Skip to main content

Schneider: Will Americans start blaming Obama?

  • Story Highlights
  • President Obama speaks Friday on the new jobs report
  • Schneider: Americans unlikely to blame Obama for job losses
  • Schneider: It's a race between optimism and despair; optimism is winning
  • Next Article in Politics »
By Bill Schneider
CNN Senior Political Analyst
Decrease font Decrease font
Enlarge font Enlarge font

WASHINGTON (CNN) -- Have Americans been prepared for Friday's bad news about the economy? It looks like they have.

President Obama talks to media in Baden Baden, Germany, Friday.

President Obama talks to media in Baden Baden, Germany, Friday.

They were warned even before President Obama took office.

"It is altogether likely that things may get worse before they get better," Obama said on January 8.

They have.

"Our jobs report came out today, and it showed that we had lost 663,000 jobs just this month, which has pushed our unemployment rate to 8.5 percent -- the highest in 25 years," the president said Friday at a news conference in Germany, a few hours after the Labor Department reported the March unemployment report.

Will Americans blame Obama? Not likely.

Overwhelming majorities say they blame banks and financial institutions, large corporations, consumers for taking on too much debt and the Bush administration.

Typically, unemployment continues to climb for months after a recession is technically over.

Remember how important "the economy, stupid" was in 1992? The recession actually ended in March 1991, but unemployment continued to rise through the middle of 1992.

"I don't want people to think that in one or two months, suddenly we're going to see net job increases," the president warned last month. Video Watch Obama discuss his economic recovery plan »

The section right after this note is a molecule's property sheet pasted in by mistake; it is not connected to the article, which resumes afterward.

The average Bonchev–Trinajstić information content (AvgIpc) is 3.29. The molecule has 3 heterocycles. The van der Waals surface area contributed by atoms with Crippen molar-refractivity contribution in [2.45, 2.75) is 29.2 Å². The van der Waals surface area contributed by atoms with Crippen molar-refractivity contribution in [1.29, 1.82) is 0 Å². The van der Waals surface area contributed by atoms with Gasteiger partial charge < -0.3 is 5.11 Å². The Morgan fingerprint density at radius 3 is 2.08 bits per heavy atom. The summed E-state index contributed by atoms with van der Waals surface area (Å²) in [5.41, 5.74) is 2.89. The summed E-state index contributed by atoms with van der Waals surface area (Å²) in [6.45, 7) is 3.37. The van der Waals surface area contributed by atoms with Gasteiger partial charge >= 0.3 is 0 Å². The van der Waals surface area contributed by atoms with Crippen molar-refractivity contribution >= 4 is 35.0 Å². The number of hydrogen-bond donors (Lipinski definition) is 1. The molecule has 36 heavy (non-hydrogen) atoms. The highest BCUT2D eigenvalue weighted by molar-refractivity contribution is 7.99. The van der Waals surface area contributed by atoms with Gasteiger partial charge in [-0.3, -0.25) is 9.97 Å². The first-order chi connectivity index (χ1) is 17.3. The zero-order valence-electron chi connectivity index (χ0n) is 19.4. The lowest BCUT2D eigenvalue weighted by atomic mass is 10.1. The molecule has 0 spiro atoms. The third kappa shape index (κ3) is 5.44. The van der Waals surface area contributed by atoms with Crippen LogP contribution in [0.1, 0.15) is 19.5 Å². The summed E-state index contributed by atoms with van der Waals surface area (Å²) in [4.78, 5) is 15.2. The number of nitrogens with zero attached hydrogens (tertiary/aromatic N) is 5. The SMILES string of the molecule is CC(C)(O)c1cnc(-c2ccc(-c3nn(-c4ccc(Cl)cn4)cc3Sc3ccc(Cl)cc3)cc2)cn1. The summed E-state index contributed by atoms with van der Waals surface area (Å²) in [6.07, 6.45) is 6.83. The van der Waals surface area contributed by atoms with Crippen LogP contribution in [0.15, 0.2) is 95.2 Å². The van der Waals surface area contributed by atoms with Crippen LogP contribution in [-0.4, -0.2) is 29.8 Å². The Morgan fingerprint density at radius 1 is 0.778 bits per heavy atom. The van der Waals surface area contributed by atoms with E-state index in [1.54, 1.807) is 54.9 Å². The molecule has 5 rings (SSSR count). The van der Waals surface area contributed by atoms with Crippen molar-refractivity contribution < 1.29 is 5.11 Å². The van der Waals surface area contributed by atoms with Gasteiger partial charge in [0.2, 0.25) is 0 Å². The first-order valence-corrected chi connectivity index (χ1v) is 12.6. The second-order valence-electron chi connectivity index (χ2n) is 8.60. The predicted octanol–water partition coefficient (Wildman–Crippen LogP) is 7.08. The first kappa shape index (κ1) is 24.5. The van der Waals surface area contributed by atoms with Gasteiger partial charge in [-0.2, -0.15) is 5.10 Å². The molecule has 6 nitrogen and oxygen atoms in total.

It's a race between optimism and despair. Right now, optimism is gaining.

In January, by more than 10-1, Americans said the economy was getting worse, according to an ABC-Washington Post poll (62 percent better, 6 percent worse).

Things were still bad in February. But by the middle of March, the number who thought things were getting better reached double digits, while less than a majority believed the economy was getting worse.

Now, optimism is up to 27 percent, although pessimists still have the edge (36 percent say things are getting worse) according to the poll.

We know what's creating the despair. But what's driving the optimism? Probably politics as much as anything.

The Washington Post reports that the sharp rise in economic optimism has occurred among Democrats and independents. Republicans see no reason for hope.

Could the process reverse and the bad economic news start to undermine Obama's political standing? Yes, if we keep getting news, month after month, like Friday's jobless figures.


Eventually the bad news will take a toll on the president's job approval rating. And when that number goes down, the president loses political clout.

That hasn't happened yet. Which may be why President Obama is trying to do so much so quickly.

All About Barack Obama

  • E-mail
  • Save
  • Print